FIG. 3 schematically illustrates compacting compressed and uncompressed data blocks into 1 MB chunk according to various embodiments.

FIG. 4 schematically illustrates calculating a block address and a block header according to various embodiments.

FIG. 5 schematically illustrates an example of block headers according to various embodiments.

FIG. 6 schematically illustrates calculating a block length according to various embodiments.

FIG. 7 schematically illustrates formation of a wasted space between two compressed data blocks according to various embodiments.

FIG. 8 schematically illustrates formation of two wasted spaces between three compressed data blocks according to various embodiments.

FIG. 9 schematically illustrates formation of a wasted space between two compressed data blocks according to various embodiments.

FIG. 10 schematically illustrates placement of headers for several compressed data blocks of small size blocks according to various embodiment.

FIG. 11 shows a schematic view of a method for compacting compressed and uncompressed data blocks into an output buffer according to an embodiment of the present disclosure.

FIG. 12 shows a schematic view of a method for writing input data blocks on a memory storage according to according to various embodiments.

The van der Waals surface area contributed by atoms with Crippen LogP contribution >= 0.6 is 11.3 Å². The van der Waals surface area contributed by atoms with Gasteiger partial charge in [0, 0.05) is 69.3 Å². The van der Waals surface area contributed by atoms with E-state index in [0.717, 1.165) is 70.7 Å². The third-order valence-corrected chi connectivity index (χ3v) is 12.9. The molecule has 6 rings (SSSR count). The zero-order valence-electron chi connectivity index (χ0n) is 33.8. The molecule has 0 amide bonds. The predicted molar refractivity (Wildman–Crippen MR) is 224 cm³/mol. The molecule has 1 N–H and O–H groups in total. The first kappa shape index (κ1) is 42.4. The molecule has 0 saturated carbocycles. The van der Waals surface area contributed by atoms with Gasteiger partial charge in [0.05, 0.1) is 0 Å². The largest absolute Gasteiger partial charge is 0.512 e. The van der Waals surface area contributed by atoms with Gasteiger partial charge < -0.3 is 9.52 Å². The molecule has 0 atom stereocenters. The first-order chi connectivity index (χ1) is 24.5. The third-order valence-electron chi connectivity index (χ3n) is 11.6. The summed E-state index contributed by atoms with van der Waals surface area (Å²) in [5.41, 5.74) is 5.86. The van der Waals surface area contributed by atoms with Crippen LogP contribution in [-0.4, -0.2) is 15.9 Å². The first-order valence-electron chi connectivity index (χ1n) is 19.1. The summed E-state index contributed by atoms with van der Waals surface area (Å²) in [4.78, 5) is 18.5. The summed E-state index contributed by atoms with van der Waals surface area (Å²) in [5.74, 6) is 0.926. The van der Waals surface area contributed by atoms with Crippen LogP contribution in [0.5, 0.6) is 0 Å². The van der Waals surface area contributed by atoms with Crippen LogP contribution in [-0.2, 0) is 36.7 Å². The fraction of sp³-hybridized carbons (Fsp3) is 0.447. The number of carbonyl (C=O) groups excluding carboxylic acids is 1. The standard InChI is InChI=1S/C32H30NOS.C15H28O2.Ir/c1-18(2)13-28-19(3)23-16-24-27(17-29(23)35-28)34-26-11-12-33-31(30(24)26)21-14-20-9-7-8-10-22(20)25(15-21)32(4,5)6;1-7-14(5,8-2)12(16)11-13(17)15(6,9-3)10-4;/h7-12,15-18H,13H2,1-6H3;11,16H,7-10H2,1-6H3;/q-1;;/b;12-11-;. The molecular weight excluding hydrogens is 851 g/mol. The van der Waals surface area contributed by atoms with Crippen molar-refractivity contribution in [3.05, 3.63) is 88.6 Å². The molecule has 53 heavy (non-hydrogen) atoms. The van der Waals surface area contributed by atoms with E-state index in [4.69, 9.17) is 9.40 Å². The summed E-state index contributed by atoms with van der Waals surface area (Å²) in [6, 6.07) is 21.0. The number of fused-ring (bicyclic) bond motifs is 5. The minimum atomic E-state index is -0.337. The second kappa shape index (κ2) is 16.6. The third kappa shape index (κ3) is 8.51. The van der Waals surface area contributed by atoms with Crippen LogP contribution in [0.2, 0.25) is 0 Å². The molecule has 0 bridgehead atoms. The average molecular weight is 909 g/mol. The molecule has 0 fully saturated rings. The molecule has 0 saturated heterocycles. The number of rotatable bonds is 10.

FIG. 13 shows a schematic view of a method for reading compressed and uncompressed data blocks from a memory storage according to various embodiments.

FIG. 14 shows a schematic view of conventional compression and packing into chunks with packing by 1 KB grain unit alignment.

FIG. 15 shows a schematic view of conventional unpacking and decompression from chunks with packing by 1 KB grain unit alignment.

FIG. 16 shows a schematic view of wasted space in grain units when compressed data blocks being packing by 1 KB grain unit alignment.

FIG. 17 shows a schematic view of wasted space in grain units when compressed and uncompressed data blocks being packing by 1 KB grain unit alignment.

FIG. 18 shows a schematic view of a conventional method for compaction of compressed and uncompressed data blocks into solid state drive memory.

FIG. 19 shows a schematic view of a method for compression and compacting of input data files into a memory device according to prior art.

DETAILED DESCRIPTION OF EMBODIMENTS

FIG. 1 shows a schematic view of a device 100 for compacting compressed and uncompressed data blocks according to an embodiment of the present disclosure. The device 100 is in particular suited to obtain a set of input data blocks 101. The set of input data blocks 101 may include at least one of a compressed data block 102 and an uncompressed data block 103. In the embodiment of FIG. 1, the device 100 obtains a set of input data blocks 101, which includes exemplarily four compressed data blocks 102, and four uncompressed data blocks 103. In some embodiments, the device 100 may further be configured to compress the uncompressed data blocks, the set of obtained input data block, etc.